Still More Adventures in Dyeing: Saturation Point

Over the weekend, I played with chemistry in my kitchen. One face mask, an ever dwindling ball of undyed yarn, a dozen rubber gloves, some disposable microwave containers, and 7 bottles of Jacquard dyes.

Using the cake-leveler/niddy noddy I discussed before, I wound out a pile of ~20 ft skeins, tied them loosely with some white cotton, and left them to soak while I mixed up dyes.

Each color was mixed up with some water and some vinegar. A skein of yarn was placed in a shallow microwave dish with about an inch of water. Using a tsp dropper, I squirted the dye mix into the yarn water until I felt I had the right amount of color. I placed a lid on loosely and popped the whole thing into the microwave for a couple of minutes. Some went for several trips through, some dyes exhausted during the resting periods, some never did. Some colors didn’t come out as I had hoped, so I started getting creative. After the yarn cooled a bit, I set it in a plastic collander and rinsed it with my sink sprayer. Finally it got to hang on a hanger to dry:

Now I’ll show you my final skeins in batches and discuss what I learned with each one. First up, my blues:

Maybe you can read my tags to see what the colors are, but I’ll give you a tour. The bottom ball is the first one I dyed. I was using Navy Blue dye and I was a little overambitious with my very scientific dye mixture. I did 1 part dye powder, 2 parts vinegar, 4 parts water (where 1 part is 1/2 tsp). All went into a little storage bottle and I shook well. Then I used the dropper to put a tsp of dye on the yarn. After 2 minutes in the microwave, I had the color you see there. Nearly black. And there was tons of dye left in the dish. I removed the yarn and rinsed it, added water to the dish, and poured the remaining dye into the dye bottle. Clearly, this was far too much dye powder. I’ll call your attention to the strand to the left of the balls, this is the cotton yarn that held the super-saturated skein together. The blue dye crawled up it.

A second time through for Navy, I put a lot of water in the dish with the yarn and added a tiny amount of the dye mixture to the water. The water turned black right away. Again, the dye didn’t exhaust completely, but I got a Navy with a color you can see. Almost indigo (there was a lot of purple in the dyebath). This is the 2nd ball from the bottom.

For my next dye color, I was a lot less scientific, but had a lot more control over my color. I added a very small amount of dye powder and more water and vinegar. In the middle is Brililant Blue. Above it is Sapphire Blue. They’re very close, but distinct under the Ott-Lite. However, they aren’t useful to stripe together. Above them is Purple.

Here’s my second set of colors:

At the bottom is Pink. Above it is Fuschia, or what I think should be called Electric Pink. I’m not all that pleased with the Fuschia. It’s a lovely color, but I was expecting something with a little more red/purple to it. And as I wasn’t pleased with the Purple, I decided to mix them to see what I’d get. That’s 2nd from the top. I wanted a brighter purple, so I started with Fuschia and added Purple unti it felt right. At the top is the Purple from the last shot, so you can compare.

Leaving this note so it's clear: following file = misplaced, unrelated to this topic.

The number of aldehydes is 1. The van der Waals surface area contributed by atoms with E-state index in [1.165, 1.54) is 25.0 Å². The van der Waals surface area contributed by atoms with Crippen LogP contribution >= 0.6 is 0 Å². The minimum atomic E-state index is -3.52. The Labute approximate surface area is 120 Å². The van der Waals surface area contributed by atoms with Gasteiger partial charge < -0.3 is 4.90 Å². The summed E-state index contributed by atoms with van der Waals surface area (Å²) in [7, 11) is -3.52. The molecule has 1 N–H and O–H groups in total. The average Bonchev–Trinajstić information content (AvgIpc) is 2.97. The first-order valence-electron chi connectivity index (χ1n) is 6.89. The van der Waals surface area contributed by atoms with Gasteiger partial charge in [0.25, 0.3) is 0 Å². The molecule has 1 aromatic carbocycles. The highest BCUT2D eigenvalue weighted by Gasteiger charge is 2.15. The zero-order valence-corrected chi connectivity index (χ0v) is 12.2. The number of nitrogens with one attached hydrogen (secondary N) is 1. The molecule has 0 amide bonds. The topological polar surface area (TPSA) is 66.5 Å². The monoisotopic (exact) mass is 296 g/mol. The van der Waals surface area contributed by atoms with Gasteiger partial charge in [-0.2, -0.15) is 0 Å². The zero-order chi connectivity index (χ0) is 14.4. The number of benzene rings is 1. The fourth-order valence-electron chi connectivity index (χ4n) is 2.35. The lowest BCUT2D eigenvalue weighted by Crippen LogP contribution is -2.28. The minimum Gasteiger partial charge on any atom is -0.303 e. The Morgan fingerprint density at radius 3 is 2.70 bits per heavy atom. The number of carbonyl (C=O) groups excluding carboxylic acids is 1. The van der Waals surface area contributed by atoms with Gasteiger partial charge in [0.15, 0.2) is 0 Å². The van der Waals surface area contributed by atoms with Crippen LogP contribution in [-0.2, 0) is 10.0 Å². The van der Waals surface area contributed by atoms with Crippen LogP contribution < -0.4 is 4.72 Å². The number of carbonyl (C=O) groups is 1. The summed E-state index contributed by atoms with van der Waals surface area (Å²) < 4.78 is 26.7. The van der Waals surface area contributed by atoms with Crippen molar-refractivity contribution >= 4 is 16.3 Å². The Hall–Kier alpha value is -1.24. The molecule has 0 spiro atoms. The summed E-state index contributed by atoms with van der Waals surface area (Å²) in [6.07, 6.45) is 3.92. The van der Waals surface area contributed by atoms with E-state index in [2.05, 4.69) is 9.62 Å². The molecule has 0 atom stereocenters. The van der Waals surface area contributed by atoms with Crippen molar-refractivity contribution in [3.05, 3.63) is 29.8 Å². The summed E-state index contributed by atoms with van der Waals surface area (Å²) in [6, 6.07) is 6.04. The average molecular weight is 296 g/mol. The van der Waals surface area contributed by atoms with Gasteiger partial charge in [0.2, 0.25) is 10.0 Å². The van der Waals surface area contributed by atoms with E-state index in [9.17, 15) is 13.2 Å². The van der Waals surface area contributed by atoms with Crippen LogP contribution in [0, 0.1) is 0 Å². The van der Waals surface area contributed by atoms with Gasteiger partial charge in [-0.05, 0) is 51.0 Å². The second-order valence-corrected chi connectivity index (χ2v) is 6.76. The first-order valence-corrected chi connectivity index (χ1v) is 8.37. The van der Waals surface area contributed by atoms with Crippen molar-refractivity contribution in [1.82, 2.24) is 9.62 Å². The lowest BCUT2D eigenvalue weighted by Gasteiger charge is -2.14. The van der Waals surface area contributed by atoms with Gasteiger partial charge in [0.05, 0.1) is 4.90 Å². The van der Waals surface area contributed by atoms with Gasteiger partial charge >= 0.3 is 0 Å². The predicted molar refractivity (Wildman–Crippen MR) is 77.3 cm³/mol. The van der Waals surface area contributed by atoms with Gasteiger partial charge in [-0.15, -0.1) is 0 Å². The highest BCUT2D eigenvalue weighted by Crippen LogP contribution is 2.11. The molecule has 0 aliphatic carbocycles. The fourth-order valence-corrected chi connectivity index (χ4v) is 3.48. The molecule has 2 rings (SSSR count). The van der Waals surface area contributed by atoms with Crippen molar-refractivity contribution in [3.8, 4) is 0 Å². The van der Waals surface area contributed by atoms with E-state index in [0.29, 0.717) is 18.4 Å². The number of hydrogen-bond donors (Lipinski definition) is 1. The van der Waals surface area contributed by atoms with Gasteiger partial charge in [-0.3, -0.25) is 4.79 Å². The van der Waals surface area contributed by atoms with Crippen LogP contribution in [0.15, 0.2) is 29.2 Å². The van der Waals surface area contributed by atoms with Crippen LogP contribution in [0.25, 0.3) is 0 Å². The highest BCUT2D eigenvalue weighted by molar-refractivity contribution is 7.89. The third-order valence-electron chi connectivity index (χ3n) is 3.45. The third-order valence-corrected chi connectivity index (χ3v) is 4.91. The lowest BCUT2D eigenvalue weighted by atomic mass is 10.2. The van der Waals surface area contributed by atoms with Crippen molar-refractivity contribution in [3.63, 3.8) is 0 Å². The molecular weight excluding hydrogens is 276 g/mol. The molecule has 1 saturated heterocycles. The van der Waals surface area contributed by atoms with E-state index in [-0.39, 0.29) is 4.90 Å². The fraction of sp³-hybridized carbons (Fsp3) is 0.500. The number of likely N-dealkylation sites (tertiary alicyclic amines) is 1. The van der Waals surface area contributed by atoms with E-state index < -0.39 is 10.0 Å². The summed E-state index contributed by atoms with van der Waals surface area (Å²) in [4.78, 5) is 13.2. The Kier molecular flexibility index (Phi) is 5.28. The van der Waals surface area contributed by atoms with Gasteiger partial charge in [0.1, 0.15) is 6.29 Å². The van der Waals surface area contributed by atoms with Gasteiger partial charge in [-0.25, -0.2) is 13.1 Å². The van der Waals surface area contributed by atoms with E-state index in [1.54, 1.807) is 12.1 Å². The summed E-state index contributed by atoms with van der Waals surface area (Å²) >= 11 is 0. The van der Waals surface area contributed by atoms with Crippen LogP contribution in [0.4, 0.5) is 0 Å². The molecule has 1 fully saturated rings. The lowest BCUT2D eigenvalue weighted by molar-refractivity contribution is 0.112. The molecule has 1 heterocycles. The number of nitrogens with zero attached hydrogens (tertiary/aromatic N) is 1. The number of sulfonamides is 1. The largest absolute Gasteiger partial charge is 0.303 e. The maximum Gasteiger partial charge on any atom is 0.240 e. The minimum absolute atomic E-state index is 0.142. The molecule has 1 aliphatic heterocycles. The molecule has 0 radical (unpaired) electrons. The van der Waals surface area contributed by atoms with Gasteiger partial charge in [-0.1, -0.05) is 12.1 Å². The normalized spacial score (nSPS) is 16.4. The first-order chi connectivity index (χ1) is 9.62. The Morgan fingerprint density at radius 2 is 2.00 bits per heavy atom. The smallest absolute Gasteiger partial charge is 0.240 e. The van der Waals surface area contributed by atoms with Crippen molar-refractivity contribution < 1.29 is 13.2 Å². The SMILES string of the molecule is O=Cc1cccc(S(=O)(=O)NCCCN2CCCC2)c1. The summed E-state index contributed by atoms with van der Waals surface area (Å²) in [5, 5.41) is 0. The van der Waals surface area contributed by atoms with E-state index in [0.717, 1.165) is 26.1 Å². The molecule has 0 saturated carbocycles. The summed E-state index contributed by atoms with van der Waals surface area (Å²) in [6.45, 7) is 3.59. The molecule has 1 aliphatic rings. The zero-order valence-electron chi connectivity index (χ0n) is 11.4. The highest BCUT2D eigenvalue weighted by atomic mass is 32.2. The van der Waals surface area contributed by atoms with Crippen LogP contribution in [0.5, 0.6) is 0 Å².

The other interesting thing I noted was that the pink shades never exhausted completely. I tried several trips through the microwave. I let them sit out a long time afterward. Still a lot of dye in the water. Guess this must be a property of the reds.

Next up, the last of the original colors.

My last acid dye was Sky Blue. I was hoping for something light, and what I got my first time around was the 2nd from the top. All in all, not that different from the other two bright blues I had. I was hoping for stripes in shades of blues and out of frustration that none of these would work together, I pulled out my Wilton dyes. 2nd from the bottom is their Sky Blue. A much brighter shade, but still not something I see working with the other blues I had. So I tried the Jacquard Sky Blue again, but didn’t use as much dye in the dish. Through the microwave, I learned an important lesson — the dye darkens as it heats, so I need to start small and add more later if I’m not getting the colors I want. The 2nd try with Jacquard Sky Blue is at the top. It was still damp when it was time for photos, so it’s not balled up.

Then, feeling like I needed another color in the mix, I grabbed Wilton’s Juniper Green and gave it a shot. That’s what you see at the bottom.

Looking over the colors I had laying out to dry, I knew I wanted a navy as the base color in my stripes, but I wasn’t happy with the navy I had. Too dark, not the character I was going for. The lighter shades that crawled up the cotton thread didn’t thrill me either. So I decided to use a little navy dye to darken one of my other blues. I choose the Sapphire Blue because it was a little more somber than the others. I added a tiny bit of the Navy dye mix and got the color in the middle of this shot:

That’s what I’m going for as I move forward.

Yesterday, I showed you my preforated paper stripe planner. Here it is again:

Here I’m using Navy/Sapphire with Pink and Juniper Green stripes. It works a lot better than I expected it to, so although I hadn’t intended to use the Wilton dye for my final skein, I think I might. I still have to settle on a stripe pattern, but now that I have the base yarn, I also have to swatch to find out the right gauge for my calculations. Decisions, decisions!